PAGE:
A simple recipe for reducing screen time

Hey all, I’m returning from my blogging hiatus to post about a topic that’s been a persistent interest of mine — spending time well. If you’ve been following my blog, you’ll already have read a few of my posts on the topic, including one on the benefits of doing one thing at a time, as well as my How to Spend Your Time Well – Part 1 article.

Between COVID-19 and it’s associated issues, forest fires on the west coast, the Black Lives Matter protests, and the upcoming election, our society is probably the most isolated, anxious, and lonely it’s been in a long time. With that, comes an increased reliance on the internet (particularly social media) to help us pass the time, connect with others, and frankly speaking, distract us from what’s going on around us.

Although it’s not a panacea for all of our problems, consciously reducing my screen time has helped me develop a more spacious state of mind to better navigate the challenges of our times. Here are a few tips that I hope will help you as well. 🙂

1. Use your PC/Mac instead of your phone

*Full credit for this one goes to my friend DK, who shared this with me a few months ago.*

Taking into account a few exceptions, you can do almost everything you do on your phone faster, and more efficiently on a computer. Browsing the internet? Faster on a computer. Writing an email? Faster on a computer. Replying to Instagram DMs? Faster on a computer. Yet, we use our phones to do all of these things.

With the exception of Google maps and making phone calls, there aren’t many cases where you need to use a phone. Because there’s less friction involved in switching between apps on your phone (compared to your computer), it’s easier to get sucked down the rabbit hole of checking one app after another. In contrast, limiting access to your phone frees up a lot of time that might have otherwise been interrupted — going for walks, going to the bathroom, while you’re cooking, etc.

For this step, you’ll disable all notifications on your phone, uninstall all of your social media and communication apps, and exclusively use your computer to check anything that might be distracting.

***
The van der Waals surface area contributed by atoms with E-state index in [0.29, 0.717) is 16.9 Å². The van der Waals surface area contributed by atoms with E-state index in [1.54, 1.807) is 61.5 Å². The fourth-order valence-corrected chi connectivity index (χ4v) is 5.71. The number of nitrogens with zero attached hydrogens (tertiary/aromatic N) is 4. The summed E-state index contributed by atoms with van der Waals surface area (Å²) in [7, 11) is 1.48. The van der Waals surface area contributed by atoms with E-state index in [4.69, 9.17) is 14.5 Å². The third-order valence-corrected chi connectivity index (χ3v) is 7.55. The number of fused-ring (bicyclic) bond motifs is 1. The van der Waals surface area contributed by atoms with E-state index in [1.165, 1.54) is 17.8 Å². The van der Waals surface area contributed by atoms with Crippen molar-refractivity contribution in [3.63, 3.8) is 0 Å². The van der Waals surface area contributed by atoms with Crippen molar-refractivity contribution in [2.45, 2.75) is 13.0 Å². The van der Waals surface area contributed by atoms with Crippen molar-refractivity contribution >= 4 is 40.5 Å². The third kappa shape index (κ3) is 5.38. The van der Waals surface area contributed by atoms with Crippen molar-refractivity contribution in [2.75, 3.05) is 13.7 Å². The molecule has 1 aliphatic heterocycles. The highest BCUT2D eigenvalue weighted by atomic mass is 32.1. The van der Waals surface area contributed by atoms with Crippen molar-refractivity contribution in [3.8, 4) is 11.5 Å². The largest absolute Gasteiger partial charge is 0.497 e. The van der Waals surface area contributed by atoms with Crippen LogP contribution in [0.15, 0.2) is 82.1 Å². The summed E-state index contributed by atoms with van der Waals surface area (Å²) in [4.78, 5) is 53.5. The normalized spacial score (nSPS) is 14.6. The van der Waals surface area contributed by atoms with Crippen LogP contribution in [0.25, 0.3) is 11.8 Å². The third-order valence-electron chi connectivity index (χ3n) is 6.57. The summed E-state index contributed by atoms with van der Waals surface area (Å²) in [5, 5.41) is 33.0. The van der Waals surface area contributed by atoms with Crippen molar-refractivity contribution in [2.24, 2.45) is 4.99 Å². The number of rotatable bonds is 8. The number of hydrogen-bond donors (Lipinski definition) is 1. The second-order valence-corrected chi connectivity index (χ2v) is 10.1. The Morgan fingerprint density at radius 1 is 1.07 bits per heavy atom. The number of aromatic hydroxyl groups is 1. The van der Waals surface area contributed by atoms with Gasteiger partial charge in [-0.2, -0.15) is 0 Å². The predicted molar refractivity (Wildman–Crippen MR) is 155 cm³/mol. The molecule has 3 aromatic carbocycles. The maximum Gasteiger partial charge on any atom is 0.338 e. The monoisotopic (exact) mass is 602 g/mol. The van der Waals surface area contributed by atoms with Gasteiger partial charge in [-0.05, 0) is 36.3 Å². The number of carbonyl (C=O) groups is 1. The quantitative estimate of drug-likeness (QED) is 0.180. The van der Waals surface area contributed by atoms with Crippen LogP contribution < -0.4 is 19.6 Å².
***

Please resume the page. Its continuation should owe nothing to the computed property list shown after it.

2. Batch your social media and communication tasks

Once you start relying on your computer to handle all of your distracting apps and websites, the next step is to create fixed times to check all of them at once. Without doing this, you’re still vulnerable to constant disruptions (albeit on a PC this time, instead of your phone).

I prefer having periods where I check anything I deem to be distracting, at 12 PM. During these periods, I check all of my texts, social media messages, email and anything else I deem to be distracting. If you’re working in a job that requires constant communication, you may not be able to timebox your work communications, but you should still be able to do so for your personal communications.

3. Make it difficult to break your routine

The last step is to increase the amount of friction required to break your new setup. One tool that’s super helpful for these purposes is Freedom.to, arguably the world’s best app and website blocker. With Freedom, you can create a custom list of apps and websites you’d like to block, and then create a recurring schedule to automatically activate those blockers. Here’s what mine looks like:

My Freedom blocking setup.

Freedom can block desktop apps (for example, iMessage) in addition to websites, and sync with your mobile devices. Unfortunately, Freedom can’t block apps on iOS due to platform limitations, but this shouldn’t be a problem if you’ve already uninstalled any distracting apps. If you have any distracting apps that aren’t accessible on a computer, you may want to consider putting a Screen Time limiter on it in lieu of blocking it via Freedom.

The last two tips I’d recommend are setting your phone on grayscale by default and physically distancing yourself from your phone. Despite all of the good Freedom does, I’ve found that leaving my phone within arms-reach, or even anywhere in the same room, is a recipe for disaster. The further you can keep your phone away from you, the better.

When I shared a house with roommates, I’d put my phone in the living room where one of my roommates did all of his deep work. If I wanted to use my phone, I’d have to open the door and disturb him just a little bit, grab my phone, and then close the door again. With this setup in place, I found that I’d sometimes go days without ever picking up my phone because I didn’t want to disturb my roommate.

A few more thoughts

It’s been challenging to curb the negative effects of distracting applications while still enjoying some of the benefits. As much as I hate how distracting platforms like LinkedIn, Facebook, Instagram are, I’ve also appreciated the positives they’ve brought to my life — meeting future employees for my startup, connecting with thoughtful people around the world, and of course, promoting blog posts like this! This “recipe” is my best attempt at creating a balanced approach to using these applications, without being consumed by them. If you have tips, comments, or suggestions on useful additions to this guide, please don’t hesitate to reach out!

P.S: If you haven’t already, I’d highly recommend watching The Social Dilemma, a new documentary on Netflix from the co-founders of the Center for Humane Technology.